Below are the first 10 and last 10 pages of uncorrected machine-read text (when available) of this chapter, followed by the top 30 algorithmically extracted key phrases from the chapter as a whole.
Intended to provide our own search engines and external engines with highly rich, chapter-representative searchable text on the opening pages of each chapter. Because it is UNCORRECTED material, please consider the following text as a useful but insufficient proxy for the authoritative book pages.
Do not use for reproduction, copying, pasting, or reading; exclusively for search engines.
OCR for page 59
Appendix D A MORE GLOBAL TECH VIEW by Eugene B. Skolnikoff It is time we shed our parochial attitudes toward science and technology if we expect to remain the world's foremost technological nation. That seems paradoxical, but in fact, the spread of competence in science and technology now requires different attitudes toward international cooperation and interaction with others than are reflected in our current policies. We have come to assume that the long postwar dominance of the United States in science and technology is a natural consequence of our basic intelligence, or ingenuity, or unique economic system, or other flattering characteristic. Ironically, we continue to hold that view even while in some arenas we wonder how to confront the technological competition from abroad, and particularly from Japan. Policies and programs of the government, notably those involving control of export of technology, are debated as though other nations can do little in science and technology unless they learn it from us. In fact, the situation is different. Although the U.S. still has the broadest and deepest capability in science and technology we now face at least equal competition in most fields, and are in danger of falling behind in many. Nor is this new. The rise in competence in Europe, Japan, and the Soviet Union has been evident for years. The U.S. is poorly placed to do what other countries have long since learned is necessary: tapping the knowledge and experience of other countries through cooperative projects, student exchanges, science attaches, and similar measures, as a complement to domestic research and development (R&D). Many countries have large cadres deployed in the U.S. and elsewhere, primarily to stay abreast of rapidly moving technical fields. Funds for travel and study abroad for scientists and engineers are assumed by other countries to be natural components of R&D policy. International industrial cooperation and interaction are actively stimulated and supported. This article is reprinted by permission of the author from The Christian Science Monitor (March 8, 1984). Eugene B. Skolnikoff director of the Center for International Studies and a political science professor at the Massachusetts Institute of Technology, Cambridge, ~ ~ Massachusetts. 59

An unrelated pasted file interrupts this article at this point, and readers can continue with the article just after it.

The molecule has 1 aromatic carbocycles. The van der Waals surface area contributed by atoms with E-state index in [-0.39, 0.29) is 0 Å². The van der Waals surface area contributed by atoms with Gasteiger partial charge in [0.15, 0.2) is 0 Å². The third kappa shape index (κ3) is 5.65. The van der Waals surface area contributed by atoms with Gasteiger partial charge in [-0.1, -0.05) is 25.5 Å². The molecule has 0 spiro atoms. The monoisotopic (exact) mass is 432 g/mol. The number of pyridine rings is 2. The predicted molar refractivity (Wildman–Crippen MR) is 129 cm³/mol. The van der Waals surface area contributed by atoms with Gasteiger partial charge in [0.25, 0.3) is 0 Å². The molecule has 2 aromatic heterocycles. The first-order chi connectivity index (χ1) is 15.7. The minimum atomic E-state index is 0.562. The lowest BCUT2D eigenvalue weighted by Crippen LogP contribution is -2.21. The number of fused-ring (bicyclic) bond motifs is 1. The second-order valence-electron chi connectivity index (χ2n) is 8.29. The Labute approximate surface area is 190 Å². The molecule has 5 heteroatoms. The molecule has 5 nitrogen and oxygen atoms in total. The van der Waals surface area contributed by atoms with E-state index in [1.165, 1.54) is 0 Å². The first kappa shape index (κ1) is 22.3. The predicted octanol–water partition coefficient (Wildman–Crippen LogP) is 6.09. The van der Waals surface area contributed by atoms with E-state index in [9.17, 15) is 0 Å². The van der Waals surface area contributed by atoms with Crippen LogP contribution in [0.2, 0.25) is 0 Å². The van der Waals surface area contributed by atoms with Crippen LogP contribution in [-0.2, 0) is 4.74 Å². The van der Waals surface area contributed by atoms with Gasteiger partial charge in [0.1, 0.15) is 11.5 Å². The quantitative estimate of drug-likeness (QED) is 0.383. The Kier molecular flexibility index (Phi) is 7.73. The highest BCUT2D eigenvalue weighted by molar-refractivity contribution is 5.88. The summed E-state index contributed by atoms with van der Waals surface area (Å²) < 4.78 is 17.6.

OCR for page 59
60 In the U.S., policies are almost reversed. Many programs for international cooperation in science and technology with industrialized nations that did exist before 1981 were canceled by this administration (in some cases raising questions of bad faith). International travel for scientists and engineers has been cut out or placed under even more scrutiny than normal in a government that tends to be prudishly skeptical of foreign travel by those not associated with a foreign r-' . arralrs agency. In broader, but related, areas the administration has advocated cuts in the Fulbright exchange program, while concern in the government for the serious deficiencies in education and research in foreign languages and international affairs continues to be negligible. This is not only a result of Reagan administration policies, although it has made the situation measurably worse. The previous administration attempted to build more international programs in science and technology but with only limited success, and with no lasting effect on the deeper problem of attitudes in the government or the Congress. Moreover, it is not only a problem for the government. Previous assumptions of the value of serious study and residence abroad as preparation for professional careers in science and engineering have given way to concern over early advancement, immediate economic return, and job security. Apparently there is also reduced interest in the cultural or intellectual rewards of foreign study. Industry is often better attuned to the importance of foreign developments, but it is only the larger, experienced companies that are normally in a position to monitor and interact with foreign laboratories and industry and to realize that effective competition with equals requires more rather than less interaction. Medium-size and small companies in most fields--those that are so critical to innovation in high technology--can rarely do that on their own. Even large companies are too often naive and ill-informed about the structure and operation of the scientific and technological enterprise in other countries. The much-vaunted American business school gives surprisingly little attention to preparing business leaders for participation in an international environment. For all the rhetoric about America's role in the world, the country is narrow in its policy for support of science and technology. International interactions of all kinds should be a necessary part of a strong policy for science and technology, not seen either as irrelevant or as a threat. The costs of the current attitudes may not have been of great importance in the past. In the new environment of high-quality and aggressive technological competence in other nations, the costs are likely to be very high indeed.